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From: (Don Wilkins)
Newsgroups: rec.crafts.metalworking
Subject: Re: SELL - Iodide Zirconium Rods 30$ / kg, Zr > 99.8%
Date: Sat, 07 Feb 1998 16:18:46 GMT

On 3 Feb 1998 21:57:31 -0500, (Mark
Kinsler) wrote:

>Does anybody know what the heck "iodide zirconium" is?

Yup it is zirconium metal produced by the iodide method. I suspect
that you might like to know more.

Cheap (and not pure) zirconium is produced by adding gaseous zirconium
tetrachloride to molten magnesium metal. (In the absence of air of
course) The end product is always contaminated with magnesium and it
doesn't take much magnesium to make it brittle, etc.

Now long ago someone discovered that at one temperature iodine would
react with zirconium metal to form zirconium tetraiodide and that at a
higher temperature the tetraiodide would decompose to zirconium metal
and free iodine. Now since the tetraiodide is a gas at these
temperatures it would appear that one could move zirconium from one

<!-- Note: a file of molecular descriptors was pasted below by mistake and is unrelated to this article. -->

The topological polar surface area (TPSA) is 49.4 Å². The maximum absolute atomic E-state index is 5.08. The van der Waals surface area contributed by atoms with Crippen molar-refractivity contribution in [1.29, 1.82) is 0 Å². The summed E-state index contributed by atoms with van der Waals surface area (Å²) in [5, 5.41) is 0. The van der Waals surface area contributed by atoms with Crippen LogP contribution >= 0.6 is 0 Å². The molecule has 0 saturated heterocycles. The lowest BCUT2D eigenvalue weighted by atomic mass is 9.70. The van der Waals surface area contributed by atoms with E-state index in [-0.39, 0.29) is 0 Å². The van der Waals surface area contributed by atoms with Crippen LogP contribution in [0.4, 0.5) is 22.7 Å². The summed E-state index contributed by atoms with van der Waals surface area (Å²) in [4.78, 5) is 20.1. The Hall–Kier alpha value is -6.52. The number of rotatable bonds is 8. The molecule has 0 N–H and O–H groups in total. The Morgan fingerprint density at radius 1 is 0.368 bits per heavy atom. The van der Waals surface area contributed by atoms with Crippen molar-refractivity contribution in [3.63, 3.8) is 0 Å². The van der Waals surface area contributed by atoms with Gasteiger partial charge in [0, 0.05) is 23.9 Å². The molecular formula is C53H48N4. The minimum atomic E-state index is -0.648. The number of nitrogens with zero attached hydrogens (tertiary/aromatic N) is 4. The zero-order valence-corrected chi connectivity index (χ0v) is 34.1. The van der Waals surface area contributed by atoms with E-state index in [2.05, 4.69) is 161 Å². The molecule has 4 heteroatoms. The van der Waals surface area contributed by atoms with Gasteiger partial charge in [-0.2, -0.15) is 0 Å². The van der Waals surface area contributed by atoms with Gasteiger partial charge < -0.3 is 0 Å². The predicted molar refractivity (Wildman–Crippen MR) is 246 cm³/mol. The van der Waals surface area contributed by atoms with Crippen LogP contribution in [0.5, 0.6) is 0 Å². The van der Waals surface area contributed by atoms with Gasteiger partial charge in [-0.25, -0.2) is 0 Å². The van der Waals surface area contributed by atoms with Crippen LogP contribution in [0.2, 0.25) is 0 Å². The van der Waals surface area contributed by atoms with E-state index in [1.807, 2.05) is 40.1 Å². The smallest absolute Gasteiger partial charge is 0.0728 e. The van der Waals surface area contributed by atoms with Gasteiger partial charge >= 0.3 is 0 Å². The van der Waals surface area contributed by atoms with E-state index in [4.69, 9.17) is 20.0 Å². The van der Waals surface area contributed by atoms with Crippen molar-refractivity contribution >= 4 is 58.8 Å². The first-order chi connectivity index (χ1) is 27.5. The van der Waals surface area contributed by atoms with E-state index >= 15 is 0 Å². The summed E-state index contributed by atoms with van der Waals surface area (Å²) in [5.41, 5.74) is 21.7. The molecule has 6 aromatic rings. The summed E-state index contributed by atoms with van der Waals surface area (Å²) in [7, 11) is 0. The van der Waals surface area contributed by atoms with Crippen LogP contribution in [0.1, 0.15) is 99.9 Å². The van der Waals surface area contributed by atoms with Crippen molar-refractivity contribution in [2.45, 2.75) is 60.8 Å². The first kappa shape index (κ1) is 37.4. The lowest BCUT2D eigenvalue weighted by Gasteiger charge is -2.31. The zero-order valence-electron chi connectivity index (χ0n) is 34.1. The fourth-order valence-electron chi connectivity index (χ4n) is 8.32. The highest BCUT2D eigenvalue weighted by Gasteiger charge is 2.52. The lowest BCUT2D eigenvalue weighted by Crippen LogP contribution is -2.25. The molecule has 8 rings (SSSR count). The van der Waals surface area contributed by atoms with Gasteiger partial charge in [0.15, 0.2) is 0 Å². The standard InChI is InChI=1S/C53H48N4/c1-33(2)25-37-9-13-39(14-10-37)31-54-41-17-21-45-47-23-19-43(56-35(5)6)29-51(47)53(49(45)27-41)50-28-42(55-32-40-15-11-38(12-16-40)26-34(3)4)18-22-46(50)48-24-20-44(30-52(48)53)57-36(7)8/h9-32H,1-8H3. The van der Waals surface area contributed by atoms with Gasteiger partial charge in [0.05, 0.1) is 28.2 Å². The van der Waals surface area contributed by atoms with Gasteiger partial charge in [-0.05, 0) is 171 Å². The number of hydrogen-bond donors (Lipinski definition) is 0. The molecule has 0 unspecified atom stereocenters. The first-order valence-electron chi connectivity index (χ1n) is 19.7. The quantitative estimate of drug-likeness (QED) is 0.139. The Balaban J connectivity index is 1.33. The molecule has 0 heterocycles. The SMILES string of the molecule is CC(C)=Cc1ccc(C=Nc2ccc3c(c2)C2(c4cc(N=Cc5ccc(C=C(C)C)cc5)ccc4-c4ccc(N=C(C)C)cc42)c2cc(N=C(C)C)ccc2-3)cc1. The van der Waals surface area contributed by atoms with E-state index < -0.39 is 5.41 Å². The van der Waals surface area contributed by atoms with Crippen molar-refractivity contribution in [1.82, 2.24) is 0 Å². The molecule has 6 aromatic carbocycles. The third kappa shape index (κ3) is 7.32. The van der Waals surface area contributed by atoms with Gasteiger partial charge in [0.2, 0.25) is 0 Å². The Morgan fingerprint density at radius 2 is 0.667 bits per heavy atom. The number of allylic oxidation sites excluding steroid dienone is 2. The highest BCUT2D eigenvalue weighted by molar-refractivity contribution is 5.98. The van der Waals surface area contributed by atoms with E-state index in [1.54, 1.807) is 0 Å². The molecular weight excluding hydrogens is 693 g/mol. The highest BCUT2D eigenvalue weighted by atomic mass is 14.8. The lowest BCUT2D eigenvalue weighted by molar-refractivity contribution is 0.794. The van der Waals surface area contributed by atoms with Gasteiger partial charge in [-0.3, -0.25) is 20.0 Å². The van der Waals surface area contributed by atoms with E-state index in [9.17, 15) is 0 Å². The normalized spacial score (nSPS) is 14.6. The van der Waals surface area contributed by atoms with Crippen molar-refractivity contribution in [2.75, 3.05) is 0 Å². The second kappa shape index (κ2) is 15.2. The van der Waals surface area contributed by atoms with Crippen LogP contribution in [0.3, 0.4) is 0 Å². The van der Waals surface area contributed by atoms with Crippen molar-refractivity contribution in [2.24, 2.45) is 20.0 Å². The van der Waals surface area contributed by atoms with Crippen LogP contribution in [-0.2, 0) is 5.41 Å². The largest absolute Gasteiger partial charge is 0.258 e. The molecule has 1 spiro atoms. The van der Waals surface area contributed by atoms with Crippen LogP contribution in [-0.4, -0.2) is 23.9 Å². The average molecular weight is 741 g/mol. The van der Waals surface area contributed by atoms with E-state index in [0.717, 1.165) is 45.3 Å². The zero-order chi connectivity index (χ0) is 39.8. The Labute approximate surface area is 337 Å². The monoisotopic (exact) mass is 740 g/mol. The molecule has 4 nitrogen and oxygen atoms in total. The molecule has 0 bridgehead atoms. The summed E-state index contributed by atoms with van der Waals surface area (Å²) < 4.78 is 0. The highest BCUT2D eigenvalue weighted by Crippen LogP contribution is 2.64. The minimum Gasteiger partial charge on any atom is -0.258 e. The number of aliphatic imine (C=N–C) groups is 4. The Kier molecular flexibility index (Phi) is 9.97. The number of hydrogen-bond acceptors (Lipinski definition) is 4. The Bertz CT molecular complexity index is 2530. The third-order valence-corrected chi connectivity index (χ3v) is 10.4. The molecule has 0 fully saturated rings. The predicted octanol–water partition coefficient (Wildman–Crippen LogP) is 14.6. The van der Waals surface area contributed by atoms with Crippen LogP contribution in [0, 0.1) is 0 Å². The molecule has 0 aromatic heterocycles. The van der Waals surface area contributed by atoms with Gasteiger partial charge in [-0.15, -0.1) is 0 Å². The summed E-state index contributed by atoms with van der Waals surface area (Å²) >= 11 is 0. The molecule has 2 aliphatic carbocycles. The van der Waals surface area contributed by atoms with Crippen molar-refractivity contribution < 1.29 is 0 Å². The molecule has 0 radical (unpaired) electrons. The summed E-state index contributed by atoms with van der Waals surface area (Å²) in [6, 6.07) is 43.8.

place to another using the iodine to do the transporting. In fact this
is exactly what happens . The "hottest zone" usually starts as a
tungsten filament. So you put some impure zirconium metal in a vacuum
system with a tad of iodine, create your temperature differential, and
let your iodine run back and forth between the hot impure stuff and
the hotter filament. It goes in one direction as zirconium tetraiodide
and returns as elemental iodine. Fortunately magnesium (a major
contaminant) and a lot of other junk don't participate in this cycle.

The resulting zirconium is high purity and ductile. The rods which
come out of the process are a mass of fairly large single crystals
(beautiful stuff). One of the processes is called the van Arkel

The high purity zirconium was used extensively for containing nuclear
fuel in reactors. Some of the best sonar transducers are made of
lead-zirconium-titanium oxides. Zirconium oxide is (or was) added to
the ceramic in spark plugs to reduce the coefficient of expansion and
increase the dielectric strength.

So that is why it is called iodide zirconium. Probably more than you
ever wanted to know.

Titanium and a few other metals can be produced in high purity by
similar techniques.

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